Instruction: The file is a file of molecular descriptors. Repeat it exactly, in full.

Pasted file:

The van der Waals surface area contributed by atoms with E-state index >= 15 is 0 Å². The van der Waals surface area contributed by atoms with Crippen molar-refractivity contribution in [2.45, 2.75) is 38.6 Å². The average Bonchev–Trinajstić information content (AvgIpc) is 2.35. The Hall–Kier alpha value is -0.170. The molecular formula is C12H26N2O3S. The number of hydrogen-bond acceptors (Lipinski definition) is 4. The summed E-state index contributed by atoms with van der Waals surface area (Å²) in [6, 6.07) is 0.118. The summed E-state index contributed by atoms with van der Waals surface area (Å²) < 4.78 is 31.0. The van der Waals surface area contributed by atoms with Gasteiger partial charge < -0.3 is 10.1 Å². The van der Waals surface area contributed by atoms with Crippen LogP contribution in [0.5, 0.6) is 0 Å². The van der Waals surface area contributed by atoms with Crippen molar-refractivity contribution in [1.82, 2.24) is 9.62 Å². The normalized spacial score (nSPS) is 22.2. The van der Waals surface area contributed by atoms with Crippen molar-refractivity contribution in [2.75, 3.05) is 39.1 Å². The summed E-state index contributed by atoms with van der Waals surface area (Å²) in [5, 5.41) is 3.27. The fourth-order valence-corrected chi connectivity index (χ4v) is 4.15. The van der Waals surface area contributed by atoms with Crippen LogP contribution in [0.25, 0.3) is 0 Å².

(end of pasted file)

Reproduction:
The van der Waals surface area contributed by atoms with E-state index >= 15 is 0 Å². The van der Waals surface area contributed by atoms with Crippen molar-refractivity contribution in [2.45, 2.75) is 38.6 Å². The average Bonchev–Trinajstić information content (AvgIpc) is 2.35. The Hall–Kier alpha value is -0.170. The molecular formula is C12H26N2O3S. The number of hydrogen-bond acceptors (Lipinski definition) is 4. The summed E-state index contributed by atoms with van der Waals surface area (Å²) in [6, 6.07) is 0.118. The summed E-state index contributed by atoms with van der Waals surface area (Å²) < 4.78 is 31.0. The van der Waals surface area contributed by atoms with Gasteiger partial charge < -0.3 is 10.1 Å². The van der Waals surface area contributed by atoms with Crippen LogP contribution in [0.5, 0.6) is 0 Å². The van der Waals surface area contributed by atoms with Crippen molar-refractivity contribution in [1.82, 2.24) is 9.62 Å². The normalized spacial score (nSPS) is 22.2. The van der Waals surface area contributed by atoms with Crippen molar-refractivity contribution in [2.75, 3.05) is 39.1 Å². The summed E-state index contributed by atoms with van der Waals surface area (Å²) in [5, 5.41) is 3.27. The fourth-order valence-corrected chi connectivity index (χ4v) is 4.15. The van der Waals surface area contributed by atoms with Crippen LogP contribution in [0.25, 0.3) is 0 Å².